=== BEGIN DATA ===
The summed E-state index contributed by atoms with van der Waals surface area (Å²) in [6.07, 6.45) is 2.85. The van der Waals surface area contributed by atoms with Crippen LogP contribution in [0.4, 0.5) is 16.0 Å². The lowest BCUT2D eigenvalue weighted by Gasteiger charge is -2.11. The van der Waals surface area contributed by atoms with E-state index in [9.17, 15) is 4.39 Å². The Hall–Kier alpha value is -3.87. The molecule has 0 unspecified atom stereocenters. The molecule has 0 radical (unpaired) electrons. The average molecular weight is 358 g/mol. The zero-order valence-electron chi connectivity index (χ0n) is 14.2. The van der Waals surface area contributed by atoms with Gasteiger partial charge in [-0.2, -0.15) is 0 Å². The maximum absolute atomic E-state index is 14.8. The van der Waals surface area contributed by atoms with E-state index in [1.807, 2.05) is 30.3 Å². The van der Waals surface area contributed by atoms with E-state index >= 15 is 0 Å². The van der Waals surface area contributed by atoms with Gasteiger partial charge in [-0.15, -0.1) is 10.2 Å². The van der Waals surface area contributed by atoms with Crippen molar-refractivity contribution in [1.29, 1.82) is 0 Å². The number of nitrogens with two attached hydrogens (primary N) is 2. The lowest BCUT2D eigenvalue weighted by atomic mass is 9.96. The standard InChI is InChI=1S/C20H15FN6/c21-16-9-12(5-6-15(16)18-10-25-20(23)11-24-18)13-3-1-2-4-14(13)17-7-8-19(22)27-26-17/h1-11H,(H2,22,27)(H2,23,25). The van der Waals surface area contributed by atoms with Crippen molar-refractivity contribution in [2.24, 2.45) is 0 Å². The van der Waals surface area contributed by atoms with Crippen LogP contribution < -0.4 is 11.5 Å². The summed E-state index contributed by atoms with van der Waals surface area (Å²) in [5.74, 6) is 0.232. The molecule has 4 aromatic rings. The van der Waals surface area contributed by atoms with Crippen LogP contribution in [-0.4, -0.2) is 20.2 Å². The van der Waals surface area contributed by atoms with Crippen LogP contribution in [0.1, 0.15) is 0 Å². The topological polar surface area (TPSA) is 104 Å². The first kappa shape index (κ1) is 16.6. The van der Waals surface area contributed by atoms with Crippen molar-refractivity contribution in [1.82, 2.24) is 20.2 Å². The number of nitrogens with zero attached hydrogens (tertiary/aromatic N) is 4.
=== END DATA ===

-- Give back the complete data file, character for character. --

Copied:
The summed E-state index contributed by atoms with van der Waals surface area (Å²) in [6.07, 6.45) is 2.85. The van der Waals surface area contributed by atoms with Crippen LogP contribution in [0.4, 0.5) is 16.0 Å². The lowest BCUT2D eigenvalue weighted by Gasteiger charge is -2.11. The van der Waals surface area contributed by atoms with E-state index in [9.17, 15) is 4.39 Å². The Hall–Kier alpha value is -3.87. The molecule has 0 unspecified atom stereocenters. The molecule has 0 radical (unpaired) electrons. The average molecular weight is 358 g/mol. The zero-order valence-electron chi connectivity index (χ0n) is 14.2. The van der Waals surface area contributed by atoms with Gasteiger partial charge in [-0.2, -0.15) is 0 Å². The maximum absolute atomic E-state index is 14.8. The van der Waals surface area contributed by atoms with E-state index in [1.807, 2.05) is 30.3 Å². The van der Waals surface area contributed by atoms with E-state index >= 15 is 0 Å². The van der Waals surface area contributed by atoms with Gasteiger partial charge in [-0.15, -0.1) is 10.2 Å². The van der Waals surface area contributed by atoms with Crippen molar-refractivity contribution in [1.29, 1.82) is 0 Å². The number of nitrogens with two attached hydrogens (primary N) is 2. The lowest BCUT2D eigenvalue weighted by atomic mass is 9.96. The standard InChI is InChI=1S/C20H15FN6/c21-16-9-12(5-6-15(16)18-10-25-20(23)11-24-18)13-3-1-2-4-14(13)17-7-8-19(22)27-26-17/h1-11H,(H2,22,27)(H2,23,25). The van der Waals surface area contributed by atoms with Crippen molar-refractivity contribution in [2.24, 2.45) is 0 Å². The van der Waals surface area contributed by atoms with Crippen LogP contribution < -0.4 is 11.5 Å². The summed E-state index contributed by atoms with van der Waals surface area (Å²) in [5.74, 6) is 0.232. The molecule has 4 aromatic rings. The van der Waals surface area contributed by atoms with Crippen LogP contribution in [-0.4, -0.2) is 20.2 Å². The van der Waals surface area contributed by atoms with Crippen LogP contribution in [0.1, 0.15) is 0 Å². The topological polar surface area (TPSA) is 104 Å². The first kappa shape index (κ1) is 16.6. The van der Waals surface area contributed by atoms with Crippen molar-refractivity contribution in [1.82, 2.24) is 20.2 Å². The number of nitrogens with zero attached hydrogens (tertiary/aromatic N) is 4.